- June 9, 2014
- By Jeff Johnson / BGCT President
I recently purchased some lip balm, because my wife said I constantly was licking my lips, and it was annoying her. Now, I wake up every day with the need for a lip-balm fix. Yes, it started with just one mint-flavored tube.
Perhaps your addiction is more conventional—nicotine, drugs, food, sex, videos, gambling. Maybe you’re a confessed chocoholic. Shopping anyone? Or your relationships with your spouse, your employer, your friends have broken down because your addictive personality has driven you into all manner of cyber-deviancy. In an addiction-afflicted society, there is no shortage of possibilities.
My youngest daughter and I recently watched what she labeled “an old show” called Real World. (She was right. I looked it up, and it is now in its 29th season. How did I miss this?) In this episode, a girl falls down drunk in a dive, throws up half-naked in the shower, and has her stomach pumped in an ambulance. Other scenes showed her drinking at home, then at a club and later being carried by a bouncer. The “intervention” saw her lashing out at her friends and relatives who urged her to check into rehab. No way you’re going to confuse this with a rerun of Leave it to Beaver.
Addiction. It’s a crippling affliction. The addiction in her case clearly was destructive. When she was asked how she felt about going into rehab, she said: “I did it for one reason and one reason only—to find out from the ‘experts’ if I was an alcoholic or not. After laying it all down on the table and all is said and done, they said I had a ‘potential’ to be one, but they also said, ‘most college students have a potential.’ I don’t crave alcohol. I enjoy it.”
And that’s precisely the danger of addictions. They’re so enjoyable. It’s a struggle to be rid of them.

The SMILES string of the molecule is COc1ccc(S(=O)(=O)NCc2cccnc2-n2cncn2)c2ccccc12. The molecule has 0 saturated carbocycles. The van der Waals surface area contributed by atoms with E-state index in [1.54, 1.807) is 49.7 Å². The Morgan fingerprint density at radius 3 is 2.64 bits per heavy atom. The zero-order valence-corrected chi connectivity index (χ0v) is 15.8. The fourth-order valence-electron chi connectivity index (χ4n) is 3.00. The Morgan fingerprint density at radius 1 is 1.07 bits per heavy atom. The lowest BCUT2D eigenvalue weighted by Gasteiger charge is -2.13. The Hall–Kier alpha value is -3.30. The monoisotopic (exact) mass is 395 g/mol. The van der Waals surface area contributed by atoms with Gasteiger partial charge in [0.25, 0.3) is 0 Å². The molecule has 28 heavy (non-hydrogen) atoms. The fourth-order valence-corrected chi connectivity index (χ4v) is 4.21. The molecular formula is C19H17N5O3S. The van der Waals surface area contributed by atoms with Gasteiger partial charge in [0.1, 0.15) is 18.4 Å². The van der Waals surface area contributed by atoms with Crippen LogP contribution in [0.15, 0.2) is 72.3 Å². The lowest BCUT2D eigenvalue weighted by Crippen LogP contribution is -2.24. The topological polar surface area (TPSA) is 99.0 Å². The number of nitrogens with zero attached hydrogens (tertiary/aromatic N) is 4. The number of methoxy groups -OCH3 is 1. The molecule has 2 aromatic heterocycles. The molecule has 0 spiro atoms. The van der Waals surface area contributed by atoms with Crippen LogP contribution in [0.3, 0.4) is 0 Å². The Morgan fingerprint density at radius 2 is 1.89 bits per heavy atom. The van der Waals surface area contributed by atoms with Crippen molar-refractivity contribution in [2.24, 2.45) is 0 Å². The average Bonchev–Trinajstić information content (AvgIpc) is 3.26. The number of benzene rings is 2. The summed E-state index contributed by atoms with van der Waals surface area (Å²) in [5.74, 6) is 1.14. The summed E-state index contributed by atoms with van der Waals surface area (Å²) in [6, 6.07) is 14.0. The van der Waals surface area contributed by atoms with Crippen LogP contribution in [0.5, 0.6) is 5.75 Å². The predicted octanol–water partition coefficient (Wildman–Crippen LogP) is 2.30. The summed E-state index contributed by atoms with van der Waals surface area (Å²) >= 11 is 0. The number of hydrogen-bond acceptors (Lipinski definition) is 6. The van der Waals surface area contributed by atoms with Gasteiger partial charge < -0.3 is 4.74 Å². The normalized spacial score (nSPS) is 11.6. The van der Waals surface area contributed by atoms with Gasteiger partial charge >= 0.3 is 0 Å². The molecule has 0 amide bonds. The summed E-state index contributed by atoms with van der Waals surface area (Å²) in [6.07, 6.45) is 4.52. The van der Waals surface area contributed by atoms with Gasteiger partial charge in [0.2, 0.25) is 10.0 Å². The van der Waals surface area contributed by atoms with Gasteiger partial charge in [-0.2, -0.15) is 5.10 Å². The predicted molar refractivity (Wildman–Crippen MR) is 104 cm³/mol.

As a church leader, I see a host of people each week with major challenges, many with addictions. As a pastor, I have learned, in the words of a famous TV detective, “to live within my limitations.” I know the word “referral.”
Allow me to introduce you to Katie Swafford, the director of our Texas Baptist Counseling Services. Katie is a licensed counselor. She and her team are an extremely relevant and timely resource for Texas Baptists. They offer confidential assessments, counseling and referral services for ministers and their families, counseling resources for all Texas Baptists, as well as educational presentations on mental health topics to promote overall well-being and healthy living.
Perhaps you’re addiction-free. You don’t struggle as a Christian with the hard-core addictions. For me, I must confess my obsession for lip balm is probably not an addiction. I just like the wintergreen mint taste (I think).
Jeff Johnson is president of the Baptist General Convention of Texas and pastor of First Baptist Church in Commerce.
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